Last week, I stumbled across Staring into the abyss? The state of UK rugby’s Super League.
The paper concludes that there “remains a problem with the attractiveness of the Super League, which is a product of poor financial management at club level and reluctance by the RFL to undertake radical structural change.”
The history lesson, in particular, was of interest. Some of the conclusions were fair. However, there is a huge strength that struck me as being almost entirely disregarded. Throughout the paper, the word “community” is mentioned just once. A small, but tightly knit community can trump quality or any other kind of structural change. Especially so in the M62 corridor, especially so if it’s a real community that’s over 100 years old. If this community is carried into the 21st century, into a digital ecosystem on an O&O, it can support the clubs and sport from top to bottom. Contrary to the directive over the past two decades, the league should focus on what it has, on communities in England where Rugby League is intrinsic to identity.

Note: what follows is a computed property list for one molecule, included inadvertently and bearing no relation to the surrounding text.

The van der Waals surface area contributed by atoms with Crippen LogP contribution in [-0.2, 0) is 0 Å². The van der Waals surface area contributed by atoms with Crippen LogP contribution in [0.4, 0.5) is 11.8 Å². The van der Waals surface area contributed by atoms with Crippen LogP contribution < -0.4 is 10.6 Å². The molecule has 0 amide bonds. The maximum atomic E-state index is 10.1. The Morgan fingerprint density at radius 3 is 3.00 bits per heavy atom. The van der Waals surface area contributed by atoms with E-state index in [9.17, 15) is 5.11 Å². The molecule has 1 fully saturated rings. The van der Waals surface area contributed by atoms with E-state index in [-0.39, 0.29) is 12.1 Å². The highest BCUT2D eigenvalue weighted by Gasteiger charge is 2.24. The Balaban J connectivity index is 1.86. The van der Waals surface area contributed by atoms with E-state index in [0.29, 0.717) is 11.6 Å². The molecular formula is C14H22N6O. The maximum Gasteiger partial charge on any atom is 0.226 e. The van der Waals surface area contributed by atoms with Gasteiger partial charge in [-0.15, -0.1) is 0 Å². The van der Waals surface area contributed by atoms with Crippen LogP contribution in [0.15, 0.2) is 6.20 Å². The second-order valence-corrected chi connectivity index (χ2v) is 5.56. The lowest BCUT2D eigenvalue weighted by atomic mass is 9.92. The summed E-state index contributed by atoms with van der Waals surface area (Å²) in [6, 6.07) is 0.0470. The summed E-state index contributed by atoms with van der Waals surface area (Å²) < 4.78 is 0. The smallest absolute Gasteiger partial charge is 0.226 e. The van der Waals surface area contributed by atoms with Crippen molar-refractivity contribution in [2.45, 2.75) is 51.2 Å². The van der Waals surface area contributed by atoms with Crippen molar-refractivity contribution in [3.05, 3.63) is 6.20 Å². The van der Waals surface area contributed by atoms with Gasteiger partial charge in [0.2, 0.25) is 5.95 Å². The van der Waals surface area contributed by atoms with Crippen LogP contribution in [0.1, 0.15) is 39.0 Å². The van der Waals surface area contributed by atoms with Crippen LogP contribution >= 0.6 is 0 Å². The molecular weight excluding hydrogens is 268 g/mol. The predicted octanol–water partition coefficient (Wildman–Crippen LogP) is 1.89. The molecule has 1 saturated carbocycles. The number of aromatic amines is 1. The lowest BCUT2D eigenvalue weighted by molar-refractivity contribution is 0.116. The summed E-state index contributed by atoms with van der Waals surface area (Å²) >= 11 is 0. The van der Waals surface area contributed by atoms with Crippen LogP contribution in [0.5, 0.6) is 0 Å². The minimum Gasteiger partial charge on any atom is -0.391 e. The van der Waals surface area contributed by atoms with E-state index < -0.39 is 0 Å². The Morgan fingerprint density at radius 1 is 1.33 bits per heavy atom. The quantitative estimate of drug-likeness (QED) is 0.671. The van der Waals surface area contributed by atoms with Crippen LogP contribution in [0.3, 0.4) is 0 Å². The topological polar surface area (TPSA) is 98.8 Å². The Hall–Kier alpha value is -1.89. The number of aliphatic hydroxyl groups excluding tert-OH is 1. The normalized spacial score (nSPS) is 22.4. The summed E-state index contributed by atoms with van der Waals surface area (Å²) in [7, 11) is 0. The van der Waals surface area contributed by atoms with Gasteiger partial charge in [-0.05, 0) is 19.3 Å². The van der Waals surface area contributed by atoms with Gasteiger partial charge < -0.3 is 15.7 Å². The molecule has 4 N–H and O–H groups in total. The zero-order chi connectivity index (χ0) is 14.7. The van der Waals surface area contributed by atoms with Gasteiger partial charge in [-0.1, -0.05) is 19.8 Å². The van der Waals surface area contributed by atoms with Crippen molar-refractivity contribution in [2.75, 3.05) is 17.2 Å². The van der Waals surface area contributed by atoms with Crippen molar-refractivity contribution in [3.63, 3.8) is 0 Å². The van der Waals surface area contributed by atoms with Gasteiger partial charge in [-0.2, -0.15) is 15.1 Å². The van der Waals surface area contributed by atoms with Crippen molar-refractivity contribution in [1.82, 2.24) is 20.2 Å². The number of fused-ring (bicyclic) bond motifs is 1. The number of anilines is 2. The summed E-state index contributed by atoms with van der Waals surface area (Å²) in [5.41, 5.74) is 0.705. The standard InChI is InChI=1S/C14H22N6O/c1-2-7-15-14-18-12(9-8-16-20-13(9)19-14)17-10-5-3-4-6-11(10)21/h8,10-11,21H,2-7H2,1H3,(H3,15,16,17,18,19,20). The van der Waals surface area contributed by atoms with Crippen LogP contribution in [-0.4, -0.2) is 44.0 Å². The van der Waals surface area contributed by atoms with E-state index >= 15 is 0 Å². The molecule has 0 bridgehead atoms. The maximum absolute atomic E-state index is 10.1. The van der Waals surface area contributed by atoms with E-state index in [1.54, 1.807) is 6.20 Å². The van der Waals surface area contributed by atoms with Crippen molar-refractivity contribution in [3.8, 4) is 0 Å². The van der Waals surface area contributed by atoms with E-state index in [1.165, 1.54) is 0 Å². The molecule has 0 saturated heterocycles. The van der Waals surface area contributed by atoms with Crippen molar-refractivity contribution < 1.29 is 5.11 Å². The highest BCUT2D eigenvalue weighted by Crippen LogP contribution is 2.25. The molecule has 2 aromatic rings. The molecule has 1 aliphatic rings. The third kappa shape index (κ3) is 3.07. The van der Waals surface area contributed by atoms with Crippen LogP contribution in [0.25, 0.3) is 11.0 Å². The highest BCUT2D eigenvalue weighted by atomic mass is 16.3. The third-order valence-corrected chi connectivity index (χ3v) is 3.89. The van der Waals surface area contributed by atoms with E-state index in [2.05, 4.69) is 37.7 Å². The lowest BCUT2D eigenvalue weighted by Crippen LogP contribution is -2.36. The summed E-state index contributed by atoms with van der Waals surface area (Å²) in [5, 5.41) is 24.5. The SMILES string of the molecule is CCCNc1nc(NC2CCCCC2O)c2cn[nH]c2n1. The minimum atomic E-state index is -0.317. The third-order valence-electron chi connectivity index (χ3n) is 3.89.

The Super League has an average attendance of 8k which puts league attendance, the avid fan base, at around 100k week-on-week. These fans, plus casual fans, have a huge level of shared affinity – Arguably, unparalleled in terms of the significance of the role it plays in the lives and identity of everyday people. If Super League can give this shared affinity a digital home, if RL can return to its roots of tight-knit communities that date back to the textile mills, then there is a viable business. The clubs will have found stability.